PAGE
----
I should probably start this post with a little bit of background information, for those of you who aren’t regular readers of my blog. And even if you are, you may not necessarily know this about me unless you’ve met me in person. I’m an introvert. I don’t consider myself to be outgoing at all. For a long time I thought that was kinda weird, I felt different to everybody else. I’m quite shy and I often don’t speak up in a large group of people, usually because I believe my opinions and anecdotes are inferior to everybody else’s. I do have low self-esteem and I’ve never been particularly confident in my abilities to do, well, anything.
Like most people, I spend a lot of time worrying about what other people think of me. Heck, I almost didn’t write this post because I thought ‘what if it makes me sound like a complete loser?’. But, as cliche as it sounds, isn’t life way too short to worry about what other people think of you? That’s one of the things I want to teach my daughter, to stay true to herself and not worry about what other people think. In order to do that, I have to lead by example.
I recently heard about a new weekly ‘group’, for lack of a better word, that had started meeting at my local community centre, called Dancejoy. The idea being, that you turn up and just dance for the fun of it. No instructor or anything like that. Just disco lights, happy tunes and like-minded people. Me? I love to dance. I’m not very good at it (oh, there I go again). But I love to dance.
Most mamas will know how hard it is to make ‘me time’ and I’m no exception. As much as I try to kid myself, tidying the house while Jasmine naps is NOT me time. Could Dancejoy be the answer I was looking for? The thing is, I don’t know many people around here, I don’t have anyone to go with. If I was going to go, I’d have to go by myself… and dance with strangers. Sober!
Wednesday evening rolled around and I filled up my water bottle, kissed my baby and fella goodbye and headed to the community centre. I’ll be honest, I felt physically sick. I thought about skipping the dance session and walking around our estate for an hour. I could go home and tell Stephen ‘Yeah, I had a great time’ and leave it at that. But I kept going.
Once I arrived, a little early, I bumped into two women who were stood outside the entrance. They were dressed head-to-toe in lycra and clutched nervously to their water bottles. It turned out they had gotten the wrong end of the stick. “It’s not a class, you know” one said to me. “I know” I replied. “There’s no instructor or anything.” “I know.”…. “and you’re still going to go in?!”
I thought about that question for a moment. Was I? Could I really go in there? By myself? And dance? With strangers?! “Yes, I’m going to go in… and you should too.” Now, not only was I sure that I did want to go in, I was also trying to talk two other people into going in too! Safety in numbers, I thought. Unfortunately, I couldn’t talk them round and they sloped off ‘for a run’ at the first opportunity. I was back to square one.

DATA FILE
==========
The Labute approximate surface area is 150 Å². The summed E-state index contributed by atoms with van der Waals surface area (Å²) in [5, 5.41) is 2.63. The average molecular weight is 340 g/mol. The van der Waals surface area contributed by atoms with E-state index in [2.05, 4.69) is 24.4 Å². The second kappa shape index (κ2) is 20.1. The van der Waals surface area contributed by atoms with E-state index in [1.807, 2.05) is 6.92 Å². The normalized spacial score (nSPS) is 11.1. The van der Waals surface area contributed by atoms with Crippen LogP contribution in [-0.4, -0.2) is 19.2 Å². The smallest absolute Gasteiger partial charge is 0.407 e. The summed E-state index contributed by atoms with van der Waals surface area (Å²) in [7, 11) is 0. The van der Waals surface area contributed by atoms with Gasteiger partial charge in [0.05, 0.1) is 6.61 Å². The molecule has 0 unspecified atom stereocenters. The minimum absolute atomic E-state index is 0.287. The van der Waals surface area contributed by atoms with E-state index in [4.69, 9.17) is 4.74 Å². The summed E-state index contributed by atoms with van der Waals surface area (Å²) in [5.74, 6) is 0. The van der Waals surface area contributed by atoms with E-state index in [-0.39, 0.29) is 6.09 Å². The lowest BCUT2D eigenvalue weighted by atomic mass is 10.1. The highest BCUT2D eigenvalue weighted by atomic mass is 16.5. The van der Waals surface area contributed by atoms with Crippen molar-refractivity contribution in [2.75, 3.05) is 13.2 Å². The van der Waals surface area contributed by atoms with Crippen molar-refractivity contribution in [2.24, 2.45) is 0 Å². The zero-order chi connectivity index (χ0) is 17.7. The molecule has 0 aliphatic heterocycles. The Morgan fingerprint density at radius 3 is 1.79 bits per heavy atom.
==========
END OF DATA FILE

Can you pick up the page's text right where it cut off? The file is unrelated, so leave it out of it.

I took a deep breath, swung open the double doors and walked inside – the music already pounding. I took off my coat and put it to one side. In my head I was trying to work out how to go about making the change from looking like a rabbit-in-headlights to throwing disco shapes in the most inconspicuous way possible. I did what I always do whenever I’ve joined a new fitness class and I’m waiting for it to start, I drank about a litre of water from my bottle in about 15 seconds, in order to appear cool, calm and collected. “Yeah, look at me, just having a sip of water” *glug* “Totes relaxed.” *glug*. Eventually my inner-voice kicked in and did some straightalkin’. “Jenna, you can’t stand there drinking water all night, you came here to dance!” That b*tch be right. I did go there to dance.
I put down the bottle (at this point, regretting having not been clever enough to fill it with vodka) and walked to the centre of the hall. I then began to dance. With strangers. For the first few minutes I felt like I was going to collapse in a heap due to my self-consciousness. And then? That feeling stopped. I loosened up, both mentally and physically. I looked around the room and saw that everybody else was smiling and enjoying themselves. Nobody was judging anybody. They were just there to have fun and dance. Just like me.
The rest of that hour flew by as we all danced to songs from Elvis to Bruno Mars, without a care in the world. I left that hall grinning from ear-to-ear.
My point, and I do have one, is that I surprised myself. And you can too. We are all capable of doing things we think we cannot do. We are all so much braver than we think, you just have to give yourself the opportunities to prove it. We all deserve to have fun, in whatever shape or form that takes. Please make time for it, it’s important.
I may be an introvert. I may be shy and quiet. I may have self-esteem and confidence issues. But on Wednesday night, I went out by myself, and danced with strangers.